Russia reimposes Ukraine import restrictions

By Vladislav Vorotnikov

- Last updated on GMT

Related tags Russia International trade Ukraine

Russia reimposes Ukraine import restrictions
Russia has placed restrictions on imports of animal products from the Ukraine in what experts describe as the latest step in a “trade war” between the two countries.

The restrictions apply to eight large Ukrainian exporters, which between them send 12,000 tonnes (t) of various kinds of meat to Russia annually.

“Restrictions on the import of livestock products to Russia have been put in place for the following enterprises: Molis Company, Globinsky Maslozavod Company, PJSC Bel Shostka Ukraine, Zaria, Zeus LTD (beef and pork production), LLC Danone Dnipro, JSC Laktalis Nikolaev and CJSC APK-Invest,”​ said a spokesperson from the Federal Service on Surveillance for Consumer rights protection and human well-being (Rospotrebnadzor).

According to experts from the Ministry of Agriculture of Ukraine, the excess 12,000t of meat will now most likely go onto the domestic market, which could increase competition and pressure on manufacturers, who are already facing difficulties.

Trade war

Experts have described the new restrictions as the next step in a so-called “agricultural trade war”​ between Russia and Ukraine, which started in early 2012.

The Customs Union (CU) of Russia, Belarus and Kazakhstan has repeatedly banned imports of milk, meat and some other livestock products from Ukraine this year. Ukraine has responded by introducing similar sanctions on the import of animal products from the CU.
According to political analysts, Russia is using import restrictions to try and force Ukraine to enter the Customs Union.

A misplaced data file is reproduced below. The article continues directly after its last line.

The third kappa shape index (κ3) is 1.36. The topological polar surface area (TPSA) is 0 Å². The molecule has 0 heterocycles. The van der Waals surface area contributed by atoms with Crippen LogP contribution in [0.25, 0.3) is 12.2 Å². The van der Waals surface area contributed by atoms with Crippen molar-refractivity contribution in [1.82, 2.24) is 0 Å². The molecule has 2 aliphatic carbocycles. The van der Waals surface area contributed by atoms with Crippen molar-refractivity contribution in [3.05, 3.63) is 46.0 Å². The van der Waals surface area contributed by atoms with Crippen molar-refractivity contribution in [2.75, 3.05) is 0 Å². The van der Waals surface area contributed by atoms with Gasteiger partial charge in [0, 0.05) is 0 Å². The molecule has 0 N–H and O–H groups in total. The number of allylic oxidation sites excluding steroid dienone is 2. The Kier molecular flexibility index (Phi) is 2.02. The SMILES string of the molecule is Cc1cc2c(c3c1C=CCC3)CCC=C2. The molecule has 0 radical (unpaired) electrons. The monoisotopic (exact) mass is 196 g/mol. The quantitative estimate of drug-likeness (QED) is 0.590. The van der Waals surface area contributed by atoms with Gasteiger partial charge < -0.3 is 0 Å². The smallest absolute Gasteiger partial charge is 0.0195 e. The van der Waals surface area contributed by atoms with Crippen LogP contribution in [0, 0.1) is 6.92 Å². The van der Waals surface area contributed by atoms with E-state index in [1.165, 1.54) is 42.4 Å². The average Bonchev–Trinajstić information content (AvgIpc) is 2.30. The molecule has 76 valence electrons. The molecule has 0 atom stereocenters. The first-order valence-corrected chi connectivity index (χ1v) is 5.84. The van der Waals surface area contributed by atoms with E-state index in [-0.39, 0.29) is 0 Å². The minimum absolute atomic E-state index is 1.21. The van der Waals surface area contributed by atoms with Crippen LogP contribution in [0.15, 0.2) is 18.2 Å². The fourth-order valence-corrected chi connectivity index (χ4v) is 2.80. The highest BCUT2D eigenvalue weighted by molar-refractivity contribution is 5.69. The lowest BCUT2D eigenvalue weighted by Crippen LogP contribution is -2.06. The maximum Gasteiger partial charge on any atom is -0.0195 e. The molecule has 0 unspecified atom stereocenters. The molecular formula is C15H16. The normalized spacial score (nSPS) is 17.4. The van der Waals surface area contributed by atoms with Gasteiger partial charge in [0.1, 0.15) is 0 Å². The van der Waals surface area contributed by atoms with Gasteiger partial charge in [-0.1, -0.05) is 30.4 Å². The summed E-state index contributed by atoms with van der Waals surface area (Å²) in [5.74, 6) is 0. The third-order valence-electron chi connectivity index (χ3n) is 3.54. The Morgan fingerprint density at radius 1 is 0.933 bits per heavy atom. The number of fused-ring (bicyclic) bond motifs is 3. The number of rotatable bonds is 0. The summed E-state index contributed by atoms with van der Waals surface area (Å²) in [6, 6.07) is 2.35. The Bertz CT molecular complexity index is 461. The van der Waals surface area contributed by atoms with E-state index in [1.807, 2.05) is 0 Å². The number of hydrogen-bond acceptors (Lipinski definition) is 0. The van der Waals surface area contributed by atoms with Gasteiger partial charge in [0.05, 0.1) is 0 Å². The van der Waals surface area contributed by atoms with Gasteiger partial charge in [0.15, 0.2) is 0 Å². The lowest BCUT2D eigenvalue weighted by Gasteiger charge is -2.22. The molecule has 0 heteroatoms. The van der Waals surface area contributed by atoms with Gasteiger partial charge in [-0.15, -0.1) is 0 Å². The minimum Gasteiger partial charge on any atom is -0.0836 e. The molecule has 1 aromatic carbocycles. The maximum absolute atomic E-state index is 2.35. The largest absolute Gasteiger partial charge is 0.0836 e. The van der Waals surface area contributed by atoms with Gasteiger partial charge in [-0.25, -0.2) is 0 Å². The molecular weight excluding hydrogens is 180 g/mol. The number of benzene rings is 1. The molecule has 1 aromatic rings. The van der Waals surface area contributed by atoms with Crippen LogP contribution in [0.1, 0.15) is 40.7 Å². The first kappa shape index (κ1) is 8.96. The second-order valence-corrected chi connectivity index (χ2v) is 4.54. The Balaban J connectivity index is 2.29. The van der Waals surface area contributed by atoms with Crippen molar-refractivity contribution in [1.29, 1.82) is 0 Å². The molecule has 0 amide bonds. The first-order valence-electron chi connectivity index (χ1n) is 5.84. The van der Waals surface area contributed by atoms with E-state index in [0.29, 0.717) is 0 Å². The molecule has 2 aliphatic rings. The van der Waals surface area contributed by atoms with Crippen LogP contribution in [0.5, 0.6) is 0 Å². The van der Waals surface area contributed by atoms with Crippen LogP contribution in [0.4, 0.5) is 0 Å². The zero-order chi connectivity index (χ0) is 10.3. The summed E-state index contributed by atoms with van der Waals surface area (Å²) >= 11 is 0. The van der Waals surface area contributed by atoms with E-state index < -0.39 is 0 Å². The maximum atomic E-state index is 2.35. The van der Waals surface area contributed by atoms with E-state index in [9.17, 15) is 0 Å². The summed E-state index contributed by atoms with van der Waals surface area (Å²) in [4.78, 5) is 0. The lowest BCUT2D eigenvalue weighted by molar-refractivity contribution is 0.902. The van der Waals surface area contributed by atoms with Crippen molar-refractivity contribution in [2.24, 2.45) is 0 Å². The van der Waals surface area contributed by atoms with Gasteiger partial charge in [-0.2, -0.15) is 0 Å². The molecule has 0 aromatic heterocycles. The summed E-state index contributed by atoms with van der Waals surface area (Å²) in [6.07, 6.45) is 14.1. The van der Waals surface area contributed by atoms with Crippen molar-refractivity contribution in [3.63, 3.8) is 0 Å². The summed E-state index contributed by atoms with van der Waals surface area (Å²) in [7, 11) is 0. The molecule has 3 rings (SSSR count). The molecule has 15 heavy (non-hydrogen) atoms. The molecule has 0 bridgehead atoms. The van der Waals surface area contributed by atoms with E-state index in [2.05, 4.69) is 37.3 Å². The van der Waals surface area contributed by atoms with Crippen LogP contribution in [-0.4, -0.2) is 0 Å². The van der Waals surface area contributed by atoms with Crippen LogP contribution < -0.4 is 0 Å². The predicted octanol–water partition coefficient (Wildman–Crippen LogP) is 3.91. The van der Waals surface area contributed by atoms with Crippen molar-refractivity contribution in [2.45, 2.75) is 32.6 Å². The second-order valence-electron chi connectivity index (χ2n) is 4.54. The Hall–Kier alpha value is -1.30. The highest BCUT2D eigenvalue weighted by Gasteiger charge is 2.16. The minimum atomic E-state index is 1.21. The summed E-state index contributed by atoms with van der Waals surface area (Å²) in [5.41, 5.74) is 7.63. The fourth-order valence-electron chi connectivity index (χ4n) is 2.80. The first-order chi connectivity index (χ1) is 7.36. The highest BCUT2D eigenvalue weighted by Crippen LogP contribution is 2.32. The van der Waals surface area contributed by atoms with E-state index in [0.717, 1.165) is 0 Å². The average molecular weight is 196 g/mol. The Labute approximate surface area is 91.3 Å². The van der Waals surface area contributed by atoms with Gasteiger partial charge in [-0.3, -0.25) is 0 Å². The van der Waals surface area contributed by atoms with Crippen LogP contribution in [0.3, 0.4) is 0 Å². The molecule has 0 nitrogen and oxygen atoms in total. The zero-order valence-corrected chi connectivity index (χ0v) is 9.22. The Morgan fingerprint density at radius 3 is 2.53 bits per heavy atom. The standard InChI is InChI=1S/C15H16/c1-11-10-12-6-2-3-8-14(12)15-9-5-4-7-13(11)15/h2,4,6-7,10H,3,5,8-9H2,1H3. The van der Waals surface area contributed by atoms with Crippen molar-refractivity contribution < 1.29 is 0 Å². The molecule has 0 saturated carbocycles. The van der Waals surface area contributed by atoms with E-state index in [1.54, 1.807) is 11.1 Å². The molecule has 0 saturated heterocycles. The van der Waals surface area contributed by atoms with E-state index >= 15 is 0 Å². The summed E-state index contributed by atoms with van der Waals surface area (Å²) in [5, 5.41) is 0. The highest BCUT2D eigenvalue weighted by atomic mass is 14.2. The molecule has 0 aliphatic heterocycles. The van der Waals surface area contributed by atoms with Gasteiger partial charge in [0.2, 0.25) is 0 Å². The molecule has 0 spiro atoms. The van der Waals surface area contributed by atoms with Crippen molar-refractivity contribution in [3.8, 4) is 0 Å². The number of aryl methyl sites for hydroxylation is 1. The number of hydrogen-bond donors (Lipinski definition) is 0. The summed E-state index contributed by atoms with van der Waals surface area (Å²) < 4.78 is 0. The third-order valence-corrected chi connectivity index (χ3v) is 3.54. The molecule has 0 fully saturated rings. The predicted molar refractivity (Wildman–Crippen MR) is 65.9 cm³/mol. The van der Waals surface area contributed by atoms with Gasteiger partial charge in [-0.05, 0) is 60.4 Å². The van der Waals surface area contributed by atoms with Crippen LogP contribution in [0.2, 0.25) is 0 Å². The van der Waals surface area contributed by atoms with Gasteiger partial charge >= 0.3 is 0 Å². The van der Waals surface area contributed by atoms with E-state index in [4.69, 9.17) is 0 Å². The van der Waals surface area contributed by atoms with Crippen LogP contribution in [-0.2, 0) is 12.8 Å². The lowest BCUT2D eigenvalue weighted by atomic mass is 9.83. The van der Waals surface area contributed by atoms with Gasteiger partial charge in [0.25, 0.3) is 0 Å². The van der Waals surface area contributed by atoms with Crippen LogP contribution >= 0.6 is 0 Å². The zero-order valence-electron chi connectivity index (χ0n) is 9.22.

Ukrainian expert Taras Galyuk believes the country’s livestock industry has suffered US$65m in direct losses as a result of the trade war in 2012. Other experts say this figure could be even higher, and that the trade sanctions imposed by the Russian authorities have contributed to the crisis that Ukraine’s meat industry faced in the first half of this year, which resulted in a fall in production and a rise in prices on the domestic market. The CU has not suffered any economic losses.

However, a representative of the Russian Federal Service for Veterinary and Phytosanitary Surveillance (Rosselkhoznadzor) told​ that the restrictions had been imposed because the Ukrainian exporters did not comply with Russian veterinary standards.

“For each of the companies the restrictions have been imposed on certain grounds. Some plants were using raw materials that did not meet sanitary and veterinary requirements. One company did not have special documents that proved that Ukraine’s veterinary services held control for the production process. At several plants, there has been identified a risk of products being contaminated with solids and mechanical impurities,”​ they said.

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